Saturday, July 14, 2007

Death as a catalyst for change


The thirteenth card of the major arcana of the Tarot signifies change, rebirth, renewal, transformation. In its reversed form, it means literal death and can signify a loss, destruction, or failure. Regardless of its positive or negative influence in your reading or on your life, this card means an end of things as you know them; an inevitable and unavoidable change in your life.

I've experienced life-changing death; my husband of two years committed suicide in our bedroom. Most people's automatic reaction to hearing this is negative. Death, especially that resulting from a suicide, has very negative connotations. But the event itself is neither negative nor positive. It's our personal reaction to the events which are negative or positive.

Death can be a great catalyst for change if one chooses to use it as such. My husband's death nearly drove me crazy. I dreamed of him nightly, and always he was ruined and bloody and running from me. During waking hours I could think of nothing else but the vision of him holding the gun to his head. The images and thoughts that plagued me would not fade; I have them seven years later.

It is only in the conscious choice of using his death as a catalyst for change that I feel less a slave to those images. I've chosen to view his death not only as the end of his life, but as the beginning of a new path for my own life. Every choice I make is affected by that suicide; every decision is run against the filter of that death. Truly, my entire being was changed in the minutes and days and months after Colin pulled the trigger that ended his life.

I have striven to find opportunities that were not available for me before. One thing that I do much more freely now than when he was alive is express my faith. I no longer feel it necessary to put my religion on a shelf out of sight. When we were first married I was perfectly willing to forgo practicing my religion because of his squeamishness about it. Now, I would never allow a man to influence my faith in that manner. After Colin's death I felt I needed my faith more than ever. What a way to exercise my new freedom. How ironic is that?

All the things that I either couldn't do, or things I subconsciously held myself back from doing, I did after he died. I grasped the opportunity to do things my own way, since I didn't have him there to help me make decisions. Every new choice I made, every new decision made alone, were constant reminders of what I no longer had. I felt a profound sense of emptiness and loneliness; at the same time, I felt as though I was taking the lead in my own life. I was making decisions, and changes, and following through on commitments, all on my own. I didn't simply exist as a widowed woman, but embraced my chance to remain alive and live my life according to what I wanted and did not want.

I've always felt that the religion of my child-hood left many important questions unanswered. What happens after we die? Our souls go to heaven to be with God. Why does God need our souls? It's not up to us to question or understand the motivation of God. Why not? Because we are not capable of understanding God. His mind is too vast, his being too complex. This is not acceptable for me, and it never has been. Following a pagan path offers me no more answers than previous paths. The difference for me is that I'm far more comfortable with the questions I have.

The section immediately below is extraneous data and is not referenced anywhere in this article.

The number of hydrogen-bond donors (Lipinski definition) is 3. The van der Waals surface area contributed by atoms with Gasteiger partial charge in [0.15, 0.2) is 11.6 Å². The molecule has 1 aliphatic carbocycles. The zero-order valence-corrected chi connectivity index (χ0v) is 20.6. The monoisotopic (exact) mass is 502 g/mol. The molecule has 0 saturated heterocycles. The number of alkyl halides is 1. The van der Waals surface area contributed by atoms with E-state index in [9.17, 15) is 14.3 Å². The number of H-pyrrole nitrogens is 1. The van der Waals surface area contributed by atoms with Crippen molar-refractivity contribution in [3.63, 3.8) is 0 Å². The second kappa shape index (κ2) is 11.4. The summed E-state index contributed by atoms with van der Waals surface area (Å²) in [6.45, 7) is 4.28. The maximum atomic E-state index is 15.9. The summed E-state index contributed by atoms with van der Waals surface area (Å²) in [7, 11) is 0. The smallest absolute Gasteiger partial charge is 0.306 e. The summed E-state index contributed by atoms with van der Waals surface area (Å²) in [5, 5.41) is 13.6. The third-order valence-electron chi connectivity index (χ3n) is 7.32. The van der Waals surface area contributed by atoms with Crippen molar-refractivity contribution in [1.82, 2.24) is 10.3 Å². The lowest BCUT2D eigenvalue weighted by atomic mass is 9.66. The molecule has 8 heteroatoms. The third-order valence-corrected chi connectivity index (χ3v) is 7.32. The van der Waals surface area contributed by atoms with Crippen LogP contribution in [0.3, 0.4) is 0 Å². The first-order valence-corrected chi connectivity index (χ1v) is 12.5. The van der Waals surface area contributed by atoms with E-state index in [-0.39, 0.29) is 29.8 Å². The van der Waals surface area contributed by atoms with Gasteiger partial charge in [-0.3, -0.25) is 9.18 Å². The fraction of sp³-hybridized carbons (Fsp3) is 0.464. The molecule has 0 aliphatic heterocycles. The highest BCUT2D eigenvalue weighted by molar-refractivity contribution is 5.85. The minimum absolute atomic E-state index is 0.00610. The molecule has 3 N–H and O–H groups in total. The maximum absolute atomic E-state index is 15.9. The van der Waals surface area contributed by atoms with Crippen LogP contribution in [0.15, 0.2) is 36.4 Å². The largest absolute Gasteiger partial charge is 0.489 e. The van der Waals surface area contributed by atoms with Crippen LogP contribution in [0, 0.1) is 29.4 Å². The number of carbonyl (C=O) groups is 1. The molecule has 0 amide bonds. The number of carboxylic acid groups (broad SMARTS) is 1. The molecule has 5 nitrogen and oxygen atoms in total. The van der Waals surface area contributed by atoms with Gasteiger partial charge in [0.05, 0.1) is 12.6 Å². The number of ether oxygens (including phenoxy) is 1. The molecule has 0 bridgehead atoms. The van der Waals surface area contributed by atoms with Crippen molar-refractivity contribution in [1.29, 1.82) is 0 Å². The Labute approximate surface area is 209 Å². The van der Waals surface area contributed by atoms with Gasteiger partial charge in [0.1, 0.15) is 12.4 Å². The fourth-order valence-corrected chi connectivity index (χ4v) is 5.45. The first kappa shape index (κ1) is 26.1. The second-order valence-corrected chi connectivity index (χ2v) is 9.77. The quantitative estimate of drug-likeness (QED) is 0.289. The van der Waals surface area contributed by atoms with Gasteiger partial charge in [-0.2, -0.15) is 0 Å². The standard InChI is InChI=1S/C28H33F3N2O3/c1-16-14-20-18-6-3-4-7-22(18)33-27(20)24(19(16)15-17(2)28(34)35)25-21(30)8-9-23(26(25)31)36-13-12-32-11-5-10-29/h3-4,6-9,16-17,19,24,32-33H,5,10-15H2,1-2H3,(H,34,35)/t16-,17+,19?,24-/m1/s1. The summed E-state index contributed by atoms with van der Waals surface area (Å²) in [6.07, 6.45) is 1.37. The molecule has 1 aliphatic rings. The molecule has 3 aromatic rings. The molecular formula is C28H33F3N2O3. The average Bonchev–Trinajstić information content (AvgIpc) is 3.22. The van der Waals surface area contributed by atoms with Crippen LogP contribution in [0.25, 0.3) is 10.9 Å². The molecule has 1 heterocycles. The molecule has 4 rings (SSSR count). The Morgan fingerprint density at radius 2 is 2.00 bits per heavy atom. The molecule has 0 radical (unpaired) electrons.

Death is a subject that is dealt with so strangely in the West. I don't feel that we're encouraged to explore our feelings towards death and dying; we're taught to shun death, to avoid speaking about it. We don't embrace death and we certainly don't talk about it. We teach our children that all things die but we don't encourage them to express their feelings about dead things. Adults often prevent children from attending funerals of departed loved ones out of an effort to protect them from that death. We live our lives entirely in an unconscious effort to avoid death, far beyond the point when it is practical to do so.

Often in American society we simply see death as another opponent. We feel only our own loss and sadness and don't fully recognize death for what it is: a part of the wheel of life and possibly a powerful catalyst for change.

2 comments:

Aerolin said...

Often in American society we simply see death as another opponent...

Powerful. I completely agree. Makes me think (surprise) one of the last episodes of Buffy when Anya is explaining her observations of human nature and death: they all know it's coming and yet each one of them is surprised when it happens to them...

Lovely post!

Jade said...

Thanks, Aerolin! I remember that episode, and back when it aired I was starting to formulate my concept of death and what it means for us. The thoughts for this post (which started life as a journal entry of mine after Colin died) have been in my head for a long time without any coherent form taking shape.

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